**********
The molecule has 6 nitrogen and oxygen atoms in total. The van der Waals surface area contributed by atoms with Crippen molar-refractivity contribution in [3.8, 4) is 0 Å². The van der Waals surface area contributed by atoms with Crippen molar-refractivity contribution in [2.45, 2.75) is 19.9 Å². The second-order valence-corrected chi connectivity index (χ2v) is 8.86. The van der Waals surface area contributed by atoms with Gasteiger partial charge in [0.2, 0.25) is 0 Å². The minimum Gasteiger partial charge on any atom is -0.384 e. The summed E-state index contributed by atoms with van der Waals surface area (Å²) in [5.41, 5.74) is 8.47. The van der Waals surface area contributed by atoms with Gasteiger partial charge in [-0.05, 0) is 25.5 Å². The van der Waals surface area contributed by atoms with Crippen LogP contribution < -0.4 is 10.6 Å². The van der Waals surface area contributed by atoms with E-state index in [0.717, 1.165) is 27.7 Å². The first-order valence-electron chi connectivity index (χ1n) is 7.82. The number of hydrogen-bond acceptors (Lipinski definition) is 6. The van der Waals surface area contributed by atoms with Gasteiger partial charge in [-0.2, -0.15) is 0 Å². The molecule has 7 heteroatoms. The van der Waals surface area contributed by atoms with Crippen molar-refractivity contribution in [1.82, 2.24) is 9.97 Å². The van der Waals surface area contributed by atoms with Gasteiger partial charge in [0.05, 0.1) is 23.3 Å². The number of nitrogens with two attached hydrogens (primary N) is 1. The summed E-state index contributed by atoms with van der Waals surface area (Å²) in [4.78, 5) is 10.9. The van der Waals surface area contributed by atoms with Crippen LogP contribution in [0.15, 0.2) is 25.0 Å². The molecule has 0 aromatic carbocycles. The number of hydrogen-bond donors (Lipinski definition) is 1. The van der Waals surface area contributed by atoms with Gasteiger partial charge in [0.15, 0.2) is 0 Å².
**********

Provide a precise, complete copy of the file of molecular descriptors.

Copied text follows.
The molecule has 6 nitrogen and oxygen atoms in total. The van der Waals surface area contributed by atoms with Crippen molar-refractivity contribution in [3.8, 4) is 0 Å². The van der Waals surface area contributed by atoms with Crippen molar-refractivity contribution in [2.45, 2.75) is 19.9 Å². The second-order valence-corrected chi connectivity index (χ2v) is 8.86. The van der Waals surface area contributed by atoms with Gasteiger partial charge in [0.2, 0.25) is 0 Å². The minimum Gasteiger partial charge on any atom is -0.384 e. The summed E-state index contributed by atoms with van der Waals surface area (Å²) in [5.41, 5.74) is 8.47. The van der Waals surface area contributed by atoms with Gasteiger partial charge in [-0.05, 0) is 25.5 Å². The van der Waals surface area contributed by atoms with Crippen LogP contribution < -0.4 is 10.6 Å². The van der Waals surface area contributed by atoms with E-state index in [0.717, 1.165) is 27.7 Å². The first-order valence-electron chi connectivity index (χ1n) is 7.82. The number of hydrogen-bond acceptors (Lipinski definition) is 6. The van der Waals surface area contributed by atoms with Gasteiger partial charge in [-0.2, -0.15) is 0 Å². The molecule has 7 heteroatoms. The van der Waals surface area contributed by atoms with Crippen molar-refractivity contribution in [1.82, 2.24) is 9.97 Å². The van der Waals surface area contributed by atoms with Gasteiger partial charge in [0.05, 0.1) is 23.3 Å². The number of nitrogens with two attached hydrogens (primary N) is 1. The summed E-state index contributed by atoms with van der Waals surface area (Å²) in [4.78, 5) is 10.9. The van der Waals surface area contributed by atoms with Crippen LogP contribution in [0.15, 0.2) is 25.0 Å². The molecule has 0 aromatic carbocycles. The number of hydrogen-bond donors (Lipinski definition) is 1. The van der Waals surface area contributed by atoms with Gasteiger partial charge in [0.15, 0.2) is 0 Å².